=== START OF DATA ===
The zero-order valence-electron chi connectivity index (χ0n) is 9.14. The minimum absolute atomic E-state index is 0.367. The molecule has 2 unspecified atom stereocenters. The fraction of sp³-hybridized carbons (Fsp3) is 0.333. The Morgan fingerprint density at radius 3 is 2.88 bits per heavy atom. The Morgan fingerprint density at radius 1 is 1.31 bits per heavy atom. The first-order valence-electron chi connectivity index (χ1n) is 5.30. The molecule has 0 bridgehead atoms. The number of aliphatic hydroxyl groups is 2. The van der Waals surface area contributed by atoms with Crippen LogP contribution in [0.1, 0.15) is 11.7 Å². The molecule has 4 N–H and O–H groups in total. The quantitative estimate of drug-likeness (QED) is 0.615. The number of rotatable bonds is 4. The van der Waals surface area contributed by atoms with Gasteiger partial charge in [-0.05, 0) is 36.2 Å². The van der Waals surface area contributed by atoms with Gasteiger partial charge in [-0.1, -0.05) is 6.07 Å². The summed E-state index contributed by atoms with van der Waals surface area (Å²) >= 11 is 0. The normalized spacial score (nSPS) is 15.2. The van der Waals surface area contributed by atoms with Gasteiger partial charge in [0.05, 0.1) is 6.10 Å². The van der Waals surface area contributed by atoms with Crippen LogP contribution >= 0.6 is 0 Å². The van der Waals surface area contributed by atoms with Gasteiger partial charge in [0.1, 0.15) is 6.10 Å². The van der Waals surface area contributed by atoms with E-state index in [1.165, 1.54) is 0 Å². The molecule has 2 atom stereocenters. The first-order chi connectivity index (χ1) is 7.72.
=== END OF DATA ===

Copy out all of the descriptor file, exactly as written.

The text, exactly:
The zero-order valence-electron chi connectivity index (χ0n) is 9.14. The minimum absolute atomic E-state index is 0.367. The molecule has 2 unspecified atom stereocenters. The fraction of sp³-hybridized carbons (Fsp3) is 0.333. The Morgan fingerprint density at radius 3 is 2.88 bits per heavy atom. The Morgan fingerprint density at radius 1 is 1.31 bits per heavy atom. The first-order valence-electron chi connectivity index (χ1n) is 5.30. The molecule has 0 bridgehead atoms. The number of aliphatic hydroxyl groups is 2. The van der Waals surface area contributed by atoms with Crippen LogP contribution in [0.1, 0.15) is 11.7 Å². The molecule has 4 N–H and O–H groups in total. The quantitative estimate of drug-likeness (QED) is 0.615. The number of rotatable bonds is 4. The van der Waals surface area contributed by atoms with Gasteiger partial charge in [-0.05, 0) is 36.2 Å². The van der Waals surface area contributed by atoms with Gasteiger partial charge in [-0.1, -0.05) is 6.07 Å². The summed E-state index contributed by atoms with van der Waals surface area (Å²) >= 11 is 0. The normalized spacial score (nSPS) is 15.2. The van der Waals surface area contributed by atoms with Gasteiger partial charge in [0.05, 0.1) is 6.10 Å². The van der Waals surface area contributed by atoms with Crippen LogP contribution >= 0.6 is 0 Å². The van der Waals surface area contributed by atoms with Gasteiger partial charge in [0.1, 0.15) is 6.10 Å². The van der Waals surface area contributed by atoms with E-state index in [1.165, 1.54) is 0 Å². The molecule has 2 atom stereocenters. The first-order chi connectivity index (χ1) is 7.72.